On our campus, it’s always uplifting to watch today’s students—tomorrow’s alumni—forge their individual pathways to a fulfilling future. It is equally rewarding to hear both students and alumni recognize the impact they can have on the institution that helped them shape successful lives. It’s something that resonates in the spring issue of VIEW.
You’ll meet Melanie Grondin, who spent a good part of high school in the laboratory of University of Windsor cancer researcher Dr. Lisa Porter. Today, Melanie is still a researcher working with Dr. Porter and a dedicated student in the third year of the University’s Behaviour, Cognition and Neuroscience program.
Melanie is not only a first-class academic, but a campus volunteer emergency services team captain and hockey coach. She is committed to her goal of attending medical school and becoming a doctor.
Then there is the inspiring story of Stephen and Vicki Adams who grew up in Windsor and have a long association with the University. Stephen graduated with a BA Honours in 1969 and MA in Political Science in 1970. More than 30 members of Stephen and Vicki’s families have attended Assumption University or the University of Windsor.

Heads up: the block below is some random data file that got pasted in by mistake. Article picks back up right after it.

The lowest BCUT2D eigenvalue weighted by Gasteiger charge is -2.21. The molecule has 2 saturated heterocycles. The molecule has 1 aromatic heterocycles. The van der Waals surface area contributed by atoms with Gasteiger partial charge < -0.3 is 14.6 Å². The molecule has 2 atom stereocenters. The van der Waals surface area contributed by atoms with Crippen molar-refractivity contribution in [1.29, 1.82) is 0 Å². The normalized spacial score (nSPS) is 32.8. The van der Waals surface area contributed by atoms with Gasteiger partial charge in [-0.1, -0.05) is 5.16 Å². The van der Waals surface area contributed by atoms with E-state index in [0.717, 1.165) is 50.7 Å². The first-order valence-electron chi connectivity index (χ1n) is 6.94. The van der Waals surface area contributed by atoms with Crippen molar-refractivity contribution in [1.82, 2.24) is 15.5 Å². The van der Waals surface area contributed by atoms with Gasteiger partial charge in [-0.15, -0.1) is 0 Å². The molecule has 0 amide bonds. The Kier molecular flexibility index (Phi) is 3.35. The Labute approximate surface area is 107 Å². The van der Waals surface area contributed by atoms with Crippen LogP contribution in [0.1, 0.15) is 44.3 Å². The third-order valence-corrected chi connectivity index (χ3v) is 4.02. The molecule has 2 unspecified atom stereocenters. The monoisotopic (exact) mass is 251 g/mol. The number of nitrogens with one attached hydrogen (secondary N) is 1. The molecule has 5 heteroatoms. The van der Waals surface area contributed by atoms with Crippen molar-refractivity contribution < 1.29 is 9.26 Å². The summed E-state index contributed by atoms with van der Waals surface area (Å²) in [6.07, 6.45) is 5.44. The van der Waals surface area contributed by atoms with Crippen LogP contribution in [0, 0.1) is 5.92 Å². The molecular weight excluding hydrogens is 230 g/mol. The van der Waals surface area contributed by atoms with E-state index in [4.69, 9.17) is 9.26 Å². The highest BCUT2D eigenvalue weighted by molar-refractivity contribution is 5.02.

Last fall, to mark their exceptional philanthropic contributions to the University, we officially opened The Stephen and Vicki Adams Welcome Centre that serves as a gateway to the main campus.
This edition of VIEW also features a look at the importance of the Liberal Arts, something I’ve talked a great deal about during the past year. A degree in the Liberal Arts, with a focus on learning and scholarship across the broad intellectual, creative, cultural, and societal spectrum of human endeavour, has never been needed more.
As you’ll read, the Liberals Arts have served Jim Murphy BA ’86 well. He’s now the global chief customer officer for Mars Global Chocolate business, and he is a great believer in the value of a Liberal Arts education.
The reality is that there are many paths that lead both to and from the University of Windsor. The opportunities that lay ahead for today’s students and tomorrow’s alumni will be wide-ranging, and require knowledge, flexible skills and an ability to adapt to the kind of challenges that our ever more integrated and connected world presents. As has always been, it is the goal of the University of Windsor to provide students with the foundation that can be built upon for life.
President and Vice-Chancellor